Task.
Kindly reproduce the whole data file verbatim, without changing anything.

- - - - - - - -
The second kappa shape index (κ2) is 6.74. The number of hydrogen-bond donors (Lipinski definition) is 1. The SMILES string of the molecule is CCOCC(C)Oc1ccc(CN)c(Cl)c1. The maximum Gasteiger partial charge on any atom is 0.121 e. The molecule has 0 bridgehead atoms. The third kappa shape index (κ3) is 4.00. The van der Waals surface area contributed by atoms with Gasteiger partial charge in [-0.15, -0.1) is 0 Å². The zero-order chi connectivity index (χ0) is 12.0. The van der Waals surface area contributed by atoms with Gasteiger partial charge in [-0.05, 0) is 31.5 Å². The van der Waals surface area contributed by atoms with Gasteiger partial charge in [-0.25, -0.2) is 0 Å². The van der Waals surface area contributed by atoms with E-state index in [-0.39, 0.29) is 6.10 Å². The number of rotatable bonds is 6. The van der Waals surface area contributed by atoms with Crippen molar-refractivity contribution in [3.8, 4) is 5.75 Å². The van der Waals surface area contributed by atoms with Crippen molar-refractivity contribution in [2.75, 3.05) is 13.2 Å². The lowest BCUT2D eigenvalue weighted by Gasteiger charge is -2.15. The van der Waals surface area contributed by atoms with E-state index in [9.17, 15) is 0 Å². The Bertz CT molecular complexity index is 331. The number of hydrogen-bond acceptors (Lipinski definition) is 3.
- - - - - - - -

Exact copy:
The second kappa shape index (κ2) is 6.74. The number of hydrogen-bond donors (Lipinski definition) is 1. The SMILES string of the molecule is CCOCC(C)Oc1ccc(CN)c(Cl)c1. The maximum Gasteiger partial charge on any atom is 0.121 e. The molecule has 0 bridgehead atoms. The third kappa shape index (κ3) is 4.00. The van der Waals surface area contributed by atoms with Gasteiger partial charge in [-0.15, -0.1) is 0 Å². The zero-order chi connectivity index (χ0) is 12.0. The van der Waals surface area contributed by atoms with Gasteiger partial charge in [-0.05, 0) is 31.5 Å². The van der Waals surface area contributed by atoms with Gasteiger partial charge in [-0.25, -0.2) is 0 Å². The van der Waals surface area contributed by atoms with E-state index in [-0.39, 0.29) is 6.10 Å². The number of rotatable bonds is 6. The van der Waals surface area contributed by atoms with Crippen molar-refractivity contribution in [3.8, 4) is 5.75 Å². The van der Waals surface area contributed by atoms with Crippen molar-refractivity contribution in [2.75, 3.05) is 13.2 Å². The lowest BCUT2D eigenvalue weighted by Gasteiger charge is -2.15. The van der Waals surface area contributed by atoms with E-state index in [9.17, 15) is 0 Å². The Bertz CT molecular complexity index is 331. The number of hydrogen-bond acceptors (Lipinski definition) is 3.